For Windows, native C Windows APIs is used for system level software development and for the middleware development - Windows, Qt, C#/VB .NET, Embarcadero Delphi & C++Builder, C++ MFC and Lazarus are used.
For Mac OS, native Objective-c Cocoa and Swift are used for system level software development. For middleware development in Mac OS, Embarcadero Delphi & C++Builder, Lazarus, C++ Qt, C#/VB .NET Mono are used.
For Linux distributions, the system level software is developed using C Gtk or C++. The middleware is developed in Python, Shell scripting, Lazarus, C#/VB .NET Mono, Gambas.
Before talking about the tools required for desktop application development, let us just understand the difference between platform-specific software and cross-platform development.
For example, I have an Intel processor, installed with Linux on it. I have started coding in C language; compiled the source code with GCC. Now, the code (Assembly code and the binary code) generated in this context cannot be run on other hardware - may be on an AMD processor. This is called platform-specific.
Suppose that I’ve compiled the same source code using target GCC cross-compiler (GCC supports cross-compilation), then the code can be ported on to the target machine successfully.
The difference between these two approaches is the compiler used for application development. Hence, a cross-compiler helps developing an application that runs irrespective of the underlying hardware.
Here are the most commonly used tools and frameworks available in the market for cross-platform desktop application development. Though this is not an exhaustive list, it touches the most commonly used and suitable tools for the desktop application development. Understand that each language used for desktop application development has its own libraries and frameworks. Some languages are better than the other for particular tasks. It all depends upon the objective of developing the application - choosing PyGame over PyQt for a desktop gaming application, choosing Tkinter over PyQt for developing a desktop business application and choosing PyQt over others for developing desktop UI.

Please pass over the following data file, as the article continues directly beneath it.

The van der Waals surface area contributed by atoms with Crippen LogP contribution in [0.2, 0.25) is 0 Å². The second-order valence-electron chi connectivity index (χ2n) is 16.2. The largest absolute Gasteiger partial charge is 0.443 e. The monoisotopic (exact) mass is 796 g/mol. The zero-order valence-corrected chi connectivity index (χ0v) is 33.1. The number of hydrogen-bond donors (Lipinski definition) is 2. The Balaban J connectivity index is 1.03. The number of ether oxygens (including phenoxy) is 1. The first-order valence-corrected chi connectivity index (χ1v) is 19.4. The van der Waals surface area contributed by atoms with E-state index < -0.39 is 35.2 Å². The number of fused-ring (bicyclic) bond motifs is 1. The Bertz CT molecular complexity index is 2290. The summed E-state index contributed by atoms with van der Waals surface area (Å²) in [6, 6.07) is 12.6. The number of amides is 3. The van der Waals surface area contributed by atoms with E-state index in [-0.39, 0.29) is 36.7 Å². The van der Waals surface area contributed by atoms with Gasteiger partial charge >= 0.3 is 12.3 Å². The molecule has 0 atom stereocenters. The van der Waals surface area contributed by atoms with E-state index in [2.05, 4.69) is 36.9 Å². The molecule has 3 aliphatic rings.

Meteor is similar to Haxe but with the extra tools and frameworks that help in the development of desktop applications, web applications, and mobile applications too, written in Node.js. It uses MongoDB, in order to auto-propagate the changes without the developer interface. Meteor allows the developer to handle both the front and back ends of an application. Meteor is also an open source platform.
Haxe is a completely open source package that comes with the compiler, set of libraries, tools for cross-compilation and Haxe-based framework, that is extremely powerful to develop desktop applications. Haxe is a single code base that allows developers to develop desktop gaming applications also. The compiler packaged with Haxe is capable of producing source code in different languages for a wide range of platforms. However, as Haxe is one of the most advanced tools for desktop application development, the latest versions are not yet stable.
8th is the desktop application development platform that allows developers to develop applications for a wide variety of platforms, including the embedded operating systems - Windows, Linux, Mac OS, Raspberry Pi, and Android. This cross-platform toolkit helps the developers create applications for all these platforms from the same source code, maintaining the same UI across all of these platforms. Other major features of 8th are - support for encryption, database support, hardware access, REST (REpresentational State Transfer) access, REPL (Read-Eval-Print loop) and L10N (Network localization) support.
When a firm undertakes software development project, it has to follow a procedure in order to develop effective software and release it to the customer. Such a standard procedure in software development is called software development paradigm or software development model. There are several software development models, usually followed in the IT industry. Here is the list of software development models and a brief description of each.
It is a software development methodology which results in small incremental releases. Each of these releases is based on the functionality of the previous release. The Agile methodology is implemented when new features are being added a different instance of time during the project development. Hence, the final product is the result of the evolution of application development. It involves self-organizing and collaborative teams that result in continual improvement and early delivery of the product.